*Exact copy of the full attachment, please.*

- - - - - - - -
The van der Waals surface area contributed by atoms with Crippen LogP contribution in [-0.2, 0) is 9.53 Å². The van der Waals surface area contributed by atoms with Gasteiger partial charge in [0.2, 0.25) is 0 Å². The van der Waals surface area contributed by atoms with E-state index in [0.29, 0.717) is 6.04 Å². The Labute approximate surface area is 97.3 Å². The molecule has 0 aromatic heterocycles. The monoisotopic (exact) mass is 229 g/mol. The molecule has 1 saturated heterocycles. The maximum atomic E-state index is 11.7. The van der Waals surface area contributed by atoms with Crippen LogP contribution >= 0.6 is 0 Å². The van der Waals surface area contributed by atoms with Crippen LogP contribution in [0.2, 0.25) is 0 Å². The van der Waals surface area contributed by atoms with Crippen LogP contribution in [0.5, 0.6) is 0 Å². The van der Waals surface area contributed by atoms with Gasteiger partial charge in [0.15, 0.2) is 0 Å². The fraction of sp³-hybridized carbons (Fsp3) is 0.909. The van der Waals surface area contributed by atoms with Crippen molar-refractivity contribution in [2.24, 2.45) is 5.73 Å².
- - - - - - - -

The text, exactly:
The van der Waals surface area contributed by atoms with Crippen LogP contribution in [-0.2, 0) is 9.53 Å². The van der Waals surface area contributed by atoms with Gasteiger partial charge in [0.2, 0.25) is 0 Å². The van der Waals surface area contributed by atoms with E-state index in [0.29, 0.717) is 6.04 Å². The Labute approximate surface area is 97.3 Å². The molecule has 0 aromatic heterocycles. The monoisotopic (exact) mass is 229 g/mol. The molecule has 1 saturated heterocycles. The maximum atomic E-state index is 11.7. The van der Waals surface area contributed by atoms with Crippen LogP contribution >= 0.6 is 0 Å². The van der Waals surface area contributed by atoms with Crippen LogP contribution in [0.2, 0.25) is 0 Å². The van der Waals surface area contributed by atoms with Crippen LogP contribution in [0.5, 0.6) is 0 Å². The van der Waals surface area contributed by atoms with Gasteiger partial charge in [0.15, 0.2) is 0 Å². The fraction of sp³-hybridized carbons (Fsp3) is 0.909. The van der Waals surface area contributed by atoms with Crippen molar-refractivity contribution in [2.24, 2.45) is 5.73 Å².